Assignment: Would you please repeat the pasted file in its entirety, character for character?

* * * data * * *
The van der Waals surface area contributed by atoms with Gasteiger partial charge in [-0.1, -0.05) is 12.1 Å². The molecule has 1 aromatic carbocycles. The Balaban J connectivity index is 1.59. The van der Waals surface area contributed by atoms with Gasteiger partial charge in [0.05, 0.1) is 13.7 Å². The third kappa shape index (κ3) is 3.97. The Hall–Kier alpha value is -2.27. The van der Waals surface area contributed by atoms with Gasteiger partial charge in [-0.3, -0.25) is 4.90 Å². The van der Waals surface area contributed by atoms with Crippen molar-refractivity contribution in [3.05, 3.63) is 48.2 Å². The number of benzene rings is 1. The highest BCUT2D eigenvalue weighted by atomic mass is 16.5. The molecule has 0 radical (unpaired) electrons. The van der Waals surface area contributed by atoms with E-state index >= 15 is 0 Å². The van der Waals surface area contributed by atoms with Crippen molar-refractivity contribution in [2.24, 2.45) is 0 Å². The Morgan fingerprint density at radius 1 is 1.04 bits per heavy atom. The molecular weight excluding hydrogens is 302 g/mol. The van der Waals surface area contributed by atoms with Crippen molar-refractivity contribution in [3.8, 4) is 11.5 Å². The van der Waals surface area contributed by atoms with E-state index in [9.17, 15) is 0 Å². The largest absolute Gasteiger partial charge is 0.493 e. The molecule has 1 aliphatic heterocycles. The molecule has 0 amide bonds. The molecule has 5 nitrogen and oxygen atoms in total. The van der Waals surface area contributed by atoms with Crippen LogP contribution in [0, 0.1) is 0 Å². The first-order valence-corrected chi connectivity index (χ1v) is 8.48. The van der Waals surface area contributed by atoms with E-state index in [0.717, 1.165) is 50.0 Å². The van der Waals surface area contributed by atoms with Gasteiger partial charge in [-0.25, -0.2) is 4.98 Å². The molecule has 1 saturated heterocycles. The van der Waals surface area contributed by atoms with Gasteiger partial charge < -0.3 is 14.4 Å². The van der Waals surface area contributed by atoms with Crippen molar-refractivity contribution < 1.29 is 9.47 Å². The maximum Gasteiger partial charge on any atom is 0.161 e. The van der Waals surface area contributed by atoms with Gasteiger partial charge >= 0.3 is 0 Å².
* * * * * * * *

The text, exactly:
The van der Waals surface area contributed by atoms with Gasteiger partial charge in [-0.1, -0.05) is 12.1 Å². The molecule has 1 aromatic carbocycles. The Balaban J connectivity index is 1.59. The van der Waals surface area contributed by atoms with Gasteiger partial charge in [0.05, 0.1) is 13.7 Å². The third kappa shape index (κ3) is 3.97. The Hall–Kier alpha value is -2.27. The van der Waals surface area contributed by atoms with Gasteiger partial charge in [-0.3, -0.25) is 4.90 Å². The van der Waals surface area contributed by atoms with Crippen molar-refractivity contribution in [3.05, 3.63) is 48.2 Å². The number of benzene rings is 1. The highest BCUT2D eigenvalue weighted by atomic mass is 16.5. The molecule has 0 radical (unpaired) electrons. The van der Waals surface area contributed by atoms with E-state index >= 15 is 0 Å². The van der Waals surface area contributed by atoms with Crippen molar-refractivity contribution in [2.24, 2.45) is 0 Å². The Morgan fingerprint density at radius 1 is 1.04 bits per heavy atom. The molecular weight excluding hydrogens is 302 g/mol. The van der Waals surface area contributed by atoms with Crippen molar-refractivity contribution in [3.8, 4) is 11.5 Å². The van der Waals surface area contributed by atoms with E-state index in [9.17, 15) is 0 Å². The largest absolute Gasteiger partial charge is 0.493 e. The molecule has 1 aliphatic heterocycles. The molecule has 0 amide bonds. The molecule has 5 nitrogen and oxygen atoms in total. The van der Waals surface area contributed by atoms with Crippen LogP contribution in [0, 0.1) is 0 Å². The first-order valence-corrected chi connectivity index (χ1v) is 8.48. The van der Waals surface area contributed by atoms with E-state index in [0.717, 1.165) is 50.0 Å². The van der Waals surface area contributed by atoms with Gasteiger partial charge in [-0.25, -0.2) is 4.98 Å². The molecule has 1 saturated heterocycles. The van der Waals surface area contributed by atoms with Gasteiger partial charge < -0.3 is 14.4 Å². The van der Waals surface area contributed by atoms with Crippen molar-refractivity contribution < 1.29 is 9.47 Å². The maximum Gasteiger partial charge on any atom is 0.161 e. The van der Waals surface area contributed by atoms with Gasteiger partial charge >= 0.3 is 0 Å².